TEXT BY ANNA BOLTON
PHOTOGRAPHS BY DAVE DOSTIE
A granddaughter’s reflection: Nancy Burleson taught her family how to tell a weed from a perennial — and find peace in dirt.
For as long as I can remember, I’ve helped my mother and grandmother in their gardens. Every spring, Mom and I would pile plants into our old Volvo station wagon — annuals for the flower boxes on the porch and a few choice perennials to fill in the beds in front of our home, in Scarborough. As a kid, my favorite thing was to peek in the rearview mirror and see a garden in the wayback, bee balms and coneflowers waving over the tops of the back seats. As I grew older, I was allowed more responsibility. One year, I got to choose the color scheme for the flower boxes. A few years later, I planted my own herb garden in the backyard. Now, as a young adult, I have as much say about our landscaping as anyone in the family, other than my 85-year-old grandmother, Nancy Burleson. She has significant pull at our house and the final word at her own home, in Bristol.
Bursting with color and fragrance throughout the growing season, Nana’s gardens could inspire almost anyone to work the soil. She’s been tending them since she was 11, when her mother tasked her with weeding. Later, as a young mother herself, she put my mom and my uncle to work removing unwanted plants from the flower beds. Past summers have found me weeding alongside the three of them for hours in the sun. Even though Nana sometimes complains (like the time my uncle planted a row of hostas without asking permission), I know she appreciates our interest and help.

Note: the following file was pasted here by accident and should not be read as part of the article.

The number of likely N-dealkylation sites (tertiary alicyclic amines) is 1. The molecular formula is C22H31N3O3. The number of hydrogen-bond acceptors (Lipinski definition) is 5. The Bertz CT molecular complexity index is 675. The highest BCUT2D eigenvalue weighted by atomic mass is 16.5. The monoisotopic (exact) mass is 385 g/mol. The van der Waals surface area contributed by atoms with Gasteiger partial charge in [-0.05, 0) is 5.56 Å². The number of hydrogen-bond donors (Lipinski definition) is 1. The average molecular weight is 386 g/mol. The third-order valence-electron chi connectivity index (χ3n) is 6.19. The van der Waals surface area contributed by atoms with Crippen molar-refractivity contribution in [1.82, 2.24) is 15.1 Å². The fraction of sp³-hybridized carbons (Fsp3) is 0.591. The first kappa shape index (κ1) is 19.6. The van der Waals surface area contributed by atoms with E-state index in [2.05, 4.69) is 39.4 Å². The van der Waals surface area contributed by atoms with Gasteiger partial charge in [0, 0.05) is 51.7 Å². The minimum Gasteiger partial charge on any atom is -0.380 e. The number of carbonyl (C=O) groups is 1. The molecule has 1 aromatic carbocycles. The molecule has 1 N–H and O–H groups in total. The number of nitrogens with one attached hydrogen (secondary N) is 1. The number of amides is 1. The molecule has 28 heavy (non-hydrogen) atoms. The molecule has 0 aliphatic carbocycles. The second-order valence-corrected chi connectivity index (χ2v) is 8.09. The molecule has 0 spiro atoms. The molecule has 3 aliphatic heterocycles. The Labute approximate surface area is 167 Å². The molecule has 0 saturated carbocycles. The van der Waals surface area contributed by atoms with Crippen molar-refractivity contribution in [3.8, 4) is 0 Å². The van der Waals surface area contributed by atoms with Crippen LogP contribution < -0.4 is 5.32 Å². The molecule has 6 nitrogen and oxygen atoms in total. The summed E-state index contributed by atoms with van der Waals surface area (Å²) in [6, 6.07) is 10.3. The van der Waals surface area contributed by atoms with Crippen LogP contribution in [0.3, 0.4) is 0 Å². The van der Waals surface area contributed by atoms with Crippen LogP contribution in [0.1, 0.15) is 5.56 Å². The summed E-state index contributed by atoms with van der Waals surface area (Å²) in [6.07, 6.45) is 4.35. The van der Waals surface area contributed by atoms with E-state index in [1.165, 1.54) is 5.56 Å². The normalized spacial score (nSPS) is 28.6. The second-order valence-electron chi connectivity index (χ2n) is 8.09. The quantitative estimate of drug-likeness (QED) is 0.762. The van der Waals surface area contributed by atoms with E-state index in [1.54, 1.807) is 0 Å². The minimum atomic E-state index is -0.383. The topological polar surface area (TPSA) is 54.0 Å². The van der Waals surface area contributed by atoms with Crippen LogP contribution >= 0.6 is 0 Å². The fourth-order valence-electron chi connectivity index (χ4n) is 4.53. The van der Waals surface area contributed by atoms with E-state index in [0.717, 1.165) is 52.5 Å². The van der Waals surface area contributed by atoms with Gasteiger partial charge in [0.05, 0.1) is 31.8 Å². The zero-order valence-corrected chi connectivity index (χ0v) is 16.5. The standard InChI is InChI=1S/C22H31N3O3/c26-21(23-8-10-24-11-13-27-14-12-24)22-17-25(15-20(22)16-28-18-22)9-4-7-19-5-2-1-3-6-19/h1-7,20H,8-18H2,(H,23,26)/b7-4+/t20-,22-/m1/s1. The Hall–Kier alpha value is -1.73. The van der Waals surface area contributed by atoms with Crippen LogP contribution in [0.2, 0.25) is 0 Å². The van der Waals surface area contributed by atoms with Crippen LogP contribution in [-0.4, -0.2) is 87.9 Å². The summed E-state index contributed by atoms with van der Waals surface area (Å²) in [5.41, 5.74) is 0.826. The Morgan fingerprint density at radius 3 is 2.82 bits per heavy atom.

Nana’s house is entirely surrounded by beds, and several more gardens are scattered throughout the yard. Shasta daisies and phlox grow in the sun, Solomon’s seal and moss pathways in the shade, and countless other varieties in the places in between. My favorite garden is the one by her front door, where creeping thyme blankets the ground, and coreopses, irises, and lavenders mix by the rock wall.
In summer, Nana spends a few hours nearly every day nurturing her plants and adding new ones. “The business of gardening, Annie,” she told me recently, “it’s very hard work, physical work. But it’s therapeutic. When you come in, you’re a better person than when you came out. It is so satisfying. It’s hopeful. It’s a wonderful thing for your being.”
She’s right. Getting dirt under my fingernails, breathing fresh air, and cultivating the soil to yield something beautiful is a fundamentally raw, down-to-earth experience. When I went to college in New York City, I kept a collection of succulents and cacti so I could feel connected to our family tradition even while living in a concrete jungle.
Now, I’m back in Maine, and whenever I visit Nana, I walk around her gardens to see what’s new and to take joy in the familiar, whether it’s lilacs emerging in May, bumblebees swarming around the bee balm in July, or, after looking nearly dead all season, the rose of Sharon bursting into bloom in August. And I’m grateful for this place, where Nana taught me how caring for plants can bring peace and tranquility into my world.